Montcalm County drain commissioner to reorganize office

By Cory Smith • Last Updated 10:33 am on Thursday, February 14, 2013

Sandy Raines

STANTON — The Montcalm County Drain Commissioner’s Office is about to be reorganized with old positions leaving and new positions being brought on.

Drain Commissioner Sandy Raines, who was elected in November, approached the Montcalm County Board of Commissioners Finance and Personnel Committee Monday to explain her reasoning for bringing changes to her office.

“I’m trying to reorganize the office,” she said. “Basically I’m going to be hands on with everything. I will be in the field and in the office and I want to be more proactive. I want to expand our maintenance and I don’t want this office to be complaint driven.”

Raines said she wants to move forward with a proactive mentality, especially within the community.

“I want to improve the public relations with townships and the public,” she said.

Part of Raines’ efforts include the removing of former positions, and the introduction of new ones.

Raines said she originally attempted to fill the position of Deputy Drain Commissioner, which was previously held by Raines until she was elected as Drain Commissioner, but after 19 applicants came forward and four of those were interviewed, she said she and her interview panel “did not feel comfortable” with any of the applicants because none of them were qualified to take over the position of Drain Commissioner in Raines’ absence.

Raines then told county commission members that she believes she could move forward without replacing the position of Deputy Drain Commissioner, while creating a new position of drain inspector, starting at an hourly wage of $18.01 per hour.

Raines previously made $19.97 per hour serving as deputy drain commissioner.

Raines said she would also like to reclassify the position of administrative aide to the drain commissioner, currently held by Carrie Wills, giving the position more responsibility and raising the hourly wage from $18.01 to $18.44 per hour.

According to Raines, after no qualified applicant came forward for the position of deputy drain commissioner, she then received 15 applicants for the position of drain inspector.

“I was still disappointed in what I received,” she said.

The scenario of having no qualified applicants for the position is what Raines said brought her before county commissioners during Monday’s meeting.

“There is one applicant who I feel is qualified, my husband,” she said.

According to Raines, her husband, Veldra Raines, currently works on the road commission and has done so for 13 years. Rains said her husband has “extensive experience in management and organizational skills and with a wide experience on heavy equipment.”

Knowing concerns of nepotism may come up in discussion, Drain Commissioner Raines highlighted the county’s hiring policy in a letter to committee members, which states “selection of employees is solely on the basis of qualifications for the position. Relatives of employees may be considered for and selected to fill vacancies; provided, however, that all County requirements with regard to recruitment and selection procedures have been strictly observed.”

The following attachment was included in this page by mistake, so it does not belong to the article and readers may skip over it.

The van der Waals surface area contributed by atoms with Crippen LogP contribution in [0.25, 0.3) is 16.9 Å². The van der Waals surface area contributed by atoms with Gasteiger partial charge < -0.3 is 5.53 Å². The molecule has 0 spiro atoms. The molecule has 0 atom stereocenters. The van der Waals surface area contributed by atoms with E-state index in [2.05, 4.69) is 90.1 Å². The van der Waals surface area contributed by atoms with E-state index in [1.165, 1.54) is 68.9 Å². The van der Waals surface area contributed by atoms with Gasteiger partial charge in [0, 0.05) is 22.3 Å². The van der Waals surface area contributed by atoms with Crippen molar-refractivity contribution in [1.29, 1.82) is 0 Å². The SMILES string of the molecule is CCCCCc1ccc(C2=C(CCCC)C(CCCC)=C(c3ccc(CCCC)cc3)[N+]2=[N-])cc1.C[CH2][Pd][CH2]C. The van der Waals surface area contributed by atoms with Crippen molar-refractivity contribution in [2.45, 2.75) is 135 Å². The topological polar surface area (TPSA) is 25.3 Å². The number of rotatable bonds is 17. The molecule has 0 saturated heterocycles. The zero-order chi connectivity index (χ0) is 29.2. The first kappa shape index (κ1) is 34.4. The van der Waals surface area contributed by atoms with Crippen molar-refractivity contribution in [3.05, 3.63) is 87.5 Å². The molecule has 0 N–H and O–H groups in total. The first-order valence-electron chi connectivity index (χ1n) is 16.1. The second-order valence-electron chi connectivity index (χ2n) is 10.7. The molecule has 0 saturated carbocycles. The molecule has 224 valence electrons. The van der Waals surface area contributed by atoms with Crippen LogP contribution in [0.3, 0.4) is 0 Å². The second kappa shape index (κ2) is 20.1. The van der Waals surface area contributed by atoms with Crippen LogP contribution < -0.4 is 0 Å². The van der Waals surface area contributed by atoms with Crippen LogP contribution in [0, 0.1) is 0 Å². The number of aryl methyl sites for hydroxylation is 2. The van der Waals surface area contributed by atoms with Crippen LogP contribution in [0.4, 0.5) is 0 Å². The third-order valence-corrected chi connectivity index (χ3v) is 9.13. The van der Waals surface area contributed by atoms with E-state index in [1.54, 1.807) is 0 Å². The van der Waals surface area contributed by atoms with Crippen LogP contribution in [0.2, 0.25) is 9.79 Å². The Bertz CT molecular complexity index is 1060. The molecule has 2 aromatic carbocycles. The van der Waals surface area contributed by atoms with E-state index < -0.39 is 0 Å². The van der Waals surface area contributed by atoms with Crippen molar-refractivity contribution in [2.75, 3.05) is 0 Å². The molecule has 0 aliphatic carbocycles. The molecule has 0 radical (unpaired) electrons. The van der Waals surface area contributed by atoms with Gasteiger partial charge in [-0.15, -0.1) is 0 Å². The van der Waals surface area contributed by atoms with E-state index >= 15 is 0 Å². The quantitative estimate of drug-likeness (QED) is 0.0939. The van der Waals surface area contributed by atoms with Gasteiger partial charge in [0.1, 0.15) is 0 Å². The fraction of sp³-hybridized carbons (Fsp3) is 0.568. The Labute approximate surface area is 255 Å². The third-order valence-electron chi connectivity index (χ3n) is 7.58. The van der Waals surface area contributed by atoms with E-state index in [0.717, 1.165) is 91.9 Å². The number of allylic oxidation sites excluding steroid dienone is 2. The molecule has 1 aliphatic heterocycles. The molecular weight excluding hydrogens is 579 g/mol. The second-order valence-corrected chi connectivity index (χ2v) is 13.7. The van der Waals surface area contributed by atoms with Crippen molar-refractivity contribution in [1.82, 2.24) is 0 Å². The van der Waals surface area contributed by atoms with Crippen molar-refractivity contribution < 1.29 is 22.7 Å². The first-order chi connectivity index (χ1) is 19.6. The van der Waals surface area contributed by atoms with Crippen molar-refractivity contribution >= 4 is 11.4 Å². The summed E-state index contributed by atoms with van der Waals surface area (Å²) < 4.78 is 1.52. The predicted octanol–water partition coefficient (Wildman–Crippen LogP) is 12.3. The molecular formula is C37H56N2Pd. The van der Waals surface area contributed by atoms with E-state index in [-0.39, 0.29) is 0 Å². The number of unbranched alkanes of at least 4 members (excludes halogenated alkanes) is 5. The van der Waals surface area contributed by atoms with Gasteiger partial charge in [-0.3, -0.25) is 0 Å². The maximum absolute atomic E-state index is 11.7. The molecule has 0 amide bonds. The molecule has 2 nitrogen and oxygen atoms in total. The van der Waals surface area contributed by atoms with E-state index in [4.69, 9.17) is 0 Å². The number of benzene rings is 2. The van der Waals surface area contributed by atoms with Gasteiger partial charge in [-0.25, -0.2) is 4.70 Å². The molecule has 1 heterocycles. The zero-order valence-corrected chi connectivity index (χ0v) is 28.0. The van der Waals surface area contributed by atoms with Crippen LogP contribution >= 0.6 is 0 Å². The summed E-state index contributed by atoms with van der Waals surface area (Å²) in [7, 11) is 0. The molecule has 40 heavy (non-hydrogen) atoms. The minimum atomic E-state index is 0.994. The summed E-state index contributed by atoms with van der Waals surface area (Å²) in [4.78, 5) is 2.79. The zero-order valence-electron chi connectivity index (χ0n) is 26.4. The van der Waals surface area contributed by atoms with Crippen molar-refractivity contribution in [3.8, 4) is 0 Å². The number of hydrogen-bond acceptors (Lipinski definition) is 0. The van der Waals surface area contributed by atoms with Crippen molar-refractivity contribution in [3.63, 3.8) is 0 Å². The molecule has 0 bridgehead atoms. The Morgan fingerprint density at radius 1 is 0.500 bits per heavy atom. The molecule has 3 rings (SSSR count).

“I feel that we have a proven work record of working successfully together,” she said. “Don Cooper (former drain commissioner) supports my decision. I didn’t take this lightly and I weighed the pros and cons.”

According to Finance and Personnel Committee Chairman Ron Baker of Howard City, being that Raines is an elected official, she does not need board approval to move on with her decision of hiring Veldra Raines.

“According to the rules of the road, we have an elected official (Raines) who has the authority to hire personnel herself,” he said. “I think she’s eligible to move forward with this anyway.”

Raines, however, said she still wanted approval from the board of commissioners.

Raines also requested that her husband be hired at the two-year wage level, based on his experience.

According to Raines, the combined decisions would be a cost-savings measure for the county.

Controller-Administrator Chris Hyzer confirmed the new scenario would be less expensive to the county than the previous arrangement.

“There would be a savings to the county if I’m allowed to put him in this situation because (my husband) would not be taking health insurance,” Raines said.

According to Raines, that savings is approximately $14,862.28 per year.

Members of the Finance and Personnel Committee then made a motion to change Carrie Wells’ position. The motion was passed unanimously.

A motion was then made to support the creation of the drain inspector position, with Veldra Raines being hired for the position.

The motion received no support from the committee.

“I will not support it because of the close relationship,” Commissioner Tom Lindeman of Greenville said.

County Commissioner Betty Kellenberger of Carson City asked Raines if she believed this would be a permanent change for the office.

“I don’t think I need a deputy drain commissioner,” Raines said. “I think my people can make those decisions (for the next four years). I see this as a good move. I’ve been in the drain office for 34 years. I was only deputy drain commissioner for 16 of those.”

Raines said if she hired someone without the experience that her husband has, she’d be “starting at ground zero.”

A motion was then made and passed with County Commissioner Ron Retzloff opposed to approve the position of drain inspector to start at the second-year wage level of $18.01 per hour, as opposed to the starting rate of $16.15 per hour.

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